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Dr. E. P. Read

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Dr. E. P. Read compounding a formula in his herb laboratory, circa 1936; he uses a balance-beam scale to weigh out ingredients; raw herbs are stored in glass apothecary jars
Dr. E. P. Read compounding a formula in his herb laboratory, circa 1936; he uses a balance-beam scale to weigh out ingredients; raw herbs are stored in glass apothecary jars

Dr. E. P. Read, also known as E. Parker Read, PhD or Edward Parker Read(1868 - 1940), was a renowned conjure doctor, astrologer, herbalist, shop-keeper, author, and businessman whose practice flourished from 1890 until his death. His public career began in Lawnside, New Jersey, a town founded by abolitionists for free persons of colour and escaped slaves to live in peace. In the optimistic aftermath of the Civil War and Emancipation, he became a judge in the 2nd District Small Cause Court and a notary public in Center Township, Camden County, New Jersey. He was a colleague of the great African American social philosopher W. E. B. Du Bois, and was influenced by him to take up the cause of civil rights activism. in 1913, Read published Watchman: The Light of Civilization, The Leverage of Wealth, a political pamphlet "Dedicated to the 50th Anniversary of Negro Freedom in America." In this work, he outlined what he saw as the three roads to Black social equality in a racist society. First, he considered "passive obedience" to the law, which he deemed unacceptable "because yielding to injustice sets a precedent for wrong." Next, he took up the proposition of "resistance to civil authority by armed individuals," which he deemed "uncertain," because it is founded on "vainglory and ambition" and "it dissolves the social tie and destroys what it has taken many years to accomplish." Finally, he proposed "suffering in the cause of right," a personal commitment to social progress that might include individual martyrdom, in which "we act as we believe to be right, in the defiance of oppression ... appealing to the reason and conscience ... of society." This third choice became the guiding light under which he lived.

Around the same time that he made his declaration of principles, Read began work on "The National Afro-American Encyclopedia," a detailed and continually updated publication that compiled the names and addresses of all Black court clerks, pastors, and school superintendents in America, plus the locations and dates of incorporation of all Black churches, businesses, hotels, fraternal organizations, schools, colleges, and professional organizations in the country. The dual purposes of this book were to celebrate Black pride and progress, and to provide a way for Black motorists to move from town to town and find safe places to stay, gain employment, and do business in a time of oppressive racial prejudice and segregation. He then joined the board of the Cosmopolitan Industrial Educational Institute to help train a rising generation of urban Black youths to take on significant roles in American society and founded the United Advance Beneficial Fraternal Order of Ethiopians, a combination fraternal lodge and group insurance plan. He also invested in the Eureka Sanatorium Sanitation Association, which purchased the Virginia Medical Mineral Springs and operated it as a spa and resort that served a Black clientele during an era when all other such venues were segregated, with a Whites-only policy. Within a few years he had become a prosperous land-developer and entrepreneur who owned The Eureka Building in Lawnside, New Jersey, a four-story block of buildings with a real estate office, a garage, and a store at sidewalk level, plus 50 hotel-style apartments for rent above, outfitted with electric lights, steam heat, baths, and a shared sun parlour for guests.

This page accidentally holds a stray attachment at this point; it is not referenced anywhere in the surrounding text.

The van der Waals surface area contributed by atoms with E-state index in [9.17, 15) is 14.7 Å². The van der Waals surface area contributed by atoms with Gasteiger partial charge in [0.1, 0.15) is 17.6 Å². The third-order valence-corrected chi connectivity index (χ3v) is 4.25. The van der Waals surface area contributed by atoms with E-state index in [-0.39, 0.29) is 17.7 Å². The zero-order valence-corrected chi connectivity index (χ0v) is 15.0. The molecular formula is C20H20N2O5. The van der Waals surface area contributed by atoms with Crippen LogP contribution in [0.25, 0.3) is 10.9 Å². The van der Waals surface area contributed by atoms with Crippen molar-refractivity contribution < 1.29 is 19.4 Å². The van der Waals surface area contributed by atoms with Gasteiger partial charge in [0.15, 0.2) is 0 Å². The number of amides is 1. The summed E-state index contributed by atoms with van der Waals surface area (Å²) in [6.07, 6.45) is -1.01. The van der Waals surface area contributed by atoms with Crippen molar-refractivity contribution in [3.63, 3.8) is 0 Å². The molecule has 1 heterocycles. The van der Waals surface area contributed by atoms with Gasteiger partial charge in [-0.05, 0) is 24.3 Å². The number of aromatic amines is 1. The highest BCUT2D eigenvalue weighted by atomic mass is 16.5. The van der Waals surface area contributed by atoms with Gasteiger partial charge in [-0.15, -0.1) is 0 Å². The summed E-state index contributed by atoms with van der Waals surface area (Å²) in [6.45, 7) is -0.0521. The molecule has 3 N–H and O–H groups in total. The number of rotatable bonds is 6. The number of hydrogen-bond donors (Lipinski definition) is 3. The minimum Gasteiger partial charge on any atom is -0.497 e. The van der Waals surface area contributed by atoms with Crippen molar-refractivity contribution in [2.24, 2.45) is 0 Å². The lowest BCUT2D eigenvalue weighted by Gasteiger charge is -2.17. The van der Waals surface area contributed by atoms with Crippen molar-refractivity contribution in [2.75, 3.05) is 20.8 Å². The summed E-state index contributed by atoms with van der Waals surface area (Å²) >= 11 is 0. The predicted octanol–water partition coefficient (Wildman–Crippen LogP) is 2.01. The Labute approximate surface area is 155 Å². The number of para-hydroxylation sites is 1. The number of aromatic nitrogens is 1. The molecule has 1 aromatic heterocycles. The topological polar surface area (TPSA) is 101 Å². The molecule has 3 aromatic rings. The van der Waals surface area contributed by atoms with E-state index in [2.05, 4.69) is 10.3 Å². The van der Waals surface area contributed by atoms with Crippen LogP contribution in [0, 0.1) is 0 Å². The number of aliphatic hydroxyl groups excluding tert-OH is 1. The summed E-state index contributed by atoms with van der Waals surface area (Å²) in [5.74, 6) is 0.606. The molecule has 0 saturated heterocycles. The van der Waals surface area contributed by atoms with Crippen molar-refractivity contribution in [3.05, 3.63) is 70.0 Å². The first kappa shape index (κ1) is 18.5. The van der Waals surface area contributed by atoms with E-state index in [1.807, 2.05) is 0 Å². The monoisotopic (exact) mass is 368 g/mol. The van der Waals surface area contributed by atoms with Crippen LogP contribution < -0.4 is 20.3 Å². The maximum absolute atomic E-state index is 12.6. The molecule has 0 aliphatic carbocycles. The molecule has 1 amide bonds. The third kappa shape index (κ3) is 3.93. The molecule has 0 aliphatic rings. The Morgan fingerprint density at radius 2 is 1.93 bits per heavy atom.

In 1889, Read became the first person of colour to own and operate a drugstore; this was in Petersburg, Virginia. In 1890, Read became the first Black businessman to open a drug store in Philadelphia, Pennsylvania. By 1894, he was manufacturing and selling herbal remedies. His products included Japanese Hair Vigor, said to increase hair length by 2 inches in one month, and Quick Relief Female Pills, ostensibly for the palliation of menstrual cramps, but most likely an abortifacient containing Black Cohosh. His best seller was the Divinum Herb-Mineral Remedium, a combination of 37 potent herbs and minerals selected to treat a variety of common complaints. By the early 1920s, Dr. Read had extended his property ownership to include several buildings on South Street and Lombard Street in Philadelphia. It was then that he came to true national prominence as an herbalist, conjure doctor, and astrologer. He purchased the formulas of an elderly man of Native American descent and continued to operate the former owner's Powhatan Indian Herb Manufacturing Company and Indian Medicine Company, to which he added two other businesses he bought, the T. B. Donaldson Medicine Co. and the East Indian Remedy Company. His own African-American style Herbs of Life brand was then incorporated, with the other four brands, under the Nature's Laboratory name, with offices in Philadelphia and New York City. Dr. Read personally prepared horoscopes for clients and, as a conjure doctor, he manufactured old-school spiritual supplies such as Hin-Do Devil Chaser Incense. His full line of more than 1,000 botanical remedies included everything from Peppermint to John the Conqueror roots, and, of course, mineral salt tablets obtained by evaporating the waters of the Virginia Medical Mineral Springs, "Your Drink To Health." His clients were located throughout the United Sates, and he kept their letters to him, answering their deepest personal questions through spiritual and astrological readings and by prescribing roots and herbs for both medical and magical conditions. He sold numerological dream books for lucky number gambling as well as conjure spell-books, such as "Legends of Incense, Herb, and Oil Magic" by Lewis de Claremont, and he stocked de Claremont's line of Oracle Products conjure oils in his shop, The Indian Drug Store. When he passed away at the age of 72, Dr. E. P. Read left a lasting legacy of spiritual, magical, and political practice that has been an inspiration to those who have followed in his footsteps.